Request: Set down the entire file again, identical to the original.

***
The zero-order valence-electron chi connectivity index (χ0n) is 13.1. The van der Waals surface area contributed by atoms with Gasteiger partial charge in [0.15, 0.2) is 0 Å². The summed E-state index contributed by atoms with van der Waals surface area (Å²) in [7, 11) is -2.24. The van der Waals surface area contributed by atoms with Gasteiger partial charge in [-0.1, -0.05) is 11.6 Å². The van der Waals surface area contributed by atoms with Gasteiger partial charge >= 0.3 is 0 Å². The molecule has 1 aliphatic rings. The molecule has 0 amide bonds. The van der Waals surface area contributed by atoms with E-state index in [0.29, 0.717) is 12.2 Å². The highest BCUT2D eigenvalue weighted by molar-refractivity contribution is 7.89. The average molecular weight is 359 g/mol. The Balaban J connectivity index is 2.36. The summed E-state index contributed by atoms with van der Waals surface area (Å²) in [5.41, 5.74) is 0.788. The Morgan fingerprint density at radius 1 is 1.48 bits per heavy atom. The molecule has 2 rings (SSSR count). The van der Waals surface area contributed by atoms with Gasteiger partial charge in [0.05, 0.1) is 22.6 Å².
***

The zero-order valence-electron chi connectivity index (χ0n) is 13.1. The van der Waals surface area contributed by atoms with Gasteiger partial charge in [0.15, 0.2) is 0 Å². The summed E-state index contributed by atoms with van der Waals surface area (Å²) in [7, 11) is -2.24. The van der Waals surface area contributed by atoms with Gasteiger partial charge in [-0.1, -0.05) is 11.6 Å². The van der Waals surface area contributed by atoms with Gasteiger partial charge >= 0.3 is 0 Å². The molecule has 1 aliphatic rings. The molecule has 0 amide bonds. The van der Waals surface area contributed by atoms with E-state index in [0.29, 0.717) is 12.2 Å². The highest BCUT2D eigenvalue weighted by molar-refractivity contribution is 7.89. The average molecular weight is 359 g/mol. The Balaban J connectivity index is 2.36. The summed E-state index contributed by atoms with van der Waals surface area (Å²) in [5.41, 5.74) is 0.788. The Morgan fingerprint density at radius 1 is 1.48 bits per heavy atom. The molecule has 2 rings (SSSR count). The van der Waals surface area contributed by atoms with Gasteiger partial charge in [0.05, 0.1) is 22.6 Å².